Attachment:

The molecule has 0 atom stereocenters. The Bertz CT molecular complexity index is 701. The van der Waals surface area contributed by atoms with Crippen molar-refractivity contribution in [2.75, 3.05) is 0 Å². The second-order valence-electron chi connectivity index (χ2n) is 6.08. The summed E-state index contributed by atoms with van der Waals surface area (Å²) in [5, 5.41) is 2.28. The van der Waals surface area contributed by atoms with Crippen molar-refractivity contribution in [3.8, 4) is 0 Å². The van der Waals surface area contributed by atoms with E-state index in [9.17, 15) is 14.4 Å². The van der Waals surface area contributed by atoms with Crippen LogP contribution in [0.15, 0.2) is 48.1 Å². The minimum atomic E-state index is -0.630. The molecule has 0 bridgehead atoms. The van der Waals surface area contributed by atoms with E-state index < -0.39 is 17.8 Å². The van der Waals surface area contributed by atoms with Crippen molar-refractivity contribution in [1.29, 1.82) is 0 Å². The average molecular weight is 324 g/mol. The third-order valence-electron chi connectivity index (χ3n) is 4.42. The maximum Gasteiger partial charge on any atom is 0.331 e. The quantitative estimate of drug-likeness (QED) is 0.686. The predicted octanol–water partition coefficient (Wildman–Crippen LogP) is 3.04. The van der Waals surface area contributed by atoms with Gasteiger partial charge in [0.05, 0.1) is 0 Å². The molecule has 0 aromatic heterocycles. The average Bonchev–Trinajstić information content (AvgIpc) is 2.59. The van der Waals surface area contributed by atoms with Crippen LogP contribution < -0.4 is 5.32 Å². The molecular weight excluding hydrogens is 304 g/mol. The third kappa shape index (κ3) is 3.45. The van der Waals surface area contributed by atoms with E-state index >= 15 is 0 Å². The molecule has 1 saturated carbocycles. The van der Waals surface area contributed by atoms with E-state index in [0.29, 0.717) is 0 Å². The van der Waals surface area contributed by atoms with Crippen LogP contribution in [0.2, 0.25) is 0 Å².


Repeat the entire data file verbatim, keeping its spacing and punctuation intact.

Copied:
The molecule has 0 atom stereocenters. The Bertz CT molecular complexity index is 701. The van der Waals surface area contributed by atoms with Crippen molar-refractivity contribution in [2.75, 3.05) is 0 Å². The second-order valence-electron chi connectivity index (χ2n) is 6.08. The summed E-state index contributed by atoms with van der Waals surface area (Å²) in [5, 5.41) is 2.28. The van der Waals surface area contributed by atoms with Crippen molar-refractivity contribution in [3.8, 4) is 0 Å². The van der Waals surface area contributed by atoms with E-state index in [9.17, 15) is 14.4 Å². The van der Waals surface area contributed by atoms with Crippen LogP contribution in [0.15, 0.2) is 48.1 Å². The minimum atomic E-state index is -0.630. The molecule has 0 bridgehead atoms. The van der Waals surface area contributed by atoms with E-state index < -0.39 is 17.8 Å². The van der Waals surface area contributed by atoms with Crippen molar-refractivity contribution in [1.29, 1.82) is 0 Å². The average molecular weight is 324 g/mol. The third-order valence-electron chi connectivity index (χ3n) is 4.42. The maximum Gasteiger partial charge on any atom is 0.331 e. The quantitative estimate of drug-likeness (QED) is 0.686. The predicted octanol–water partition coefficient (Wildman–Crippen LogP) is 3.04. The van der Waals surface area contributed by atoms with Gasteiger partial charge in [0.05, 0.1) is 0 Å². The molecule has 0 aromatic heterocycles. The average Bonchev–Trinajstić information content (AvgIpc) is 2.59. The van der Waals surface area contributed by atoms with Crippen LogP contribution < -0.4 is 5.32 Å². The molecular weight excluding hydrogens is 304 g/mol. The third kappa shape index (κ3) is 3.45. The van der Waals surface area contributed by atoms with E-state index >= 15 is 0 Å². The molecule has 1 saturated carbocycles. The van der Waals surface area contributed by atoms with E-state index in [0.29, 0.717) is 0 Å². The van der Waals surface area contributed by atoms with Crippen LogP contribution in [0.2, 0.25) is 0 Å².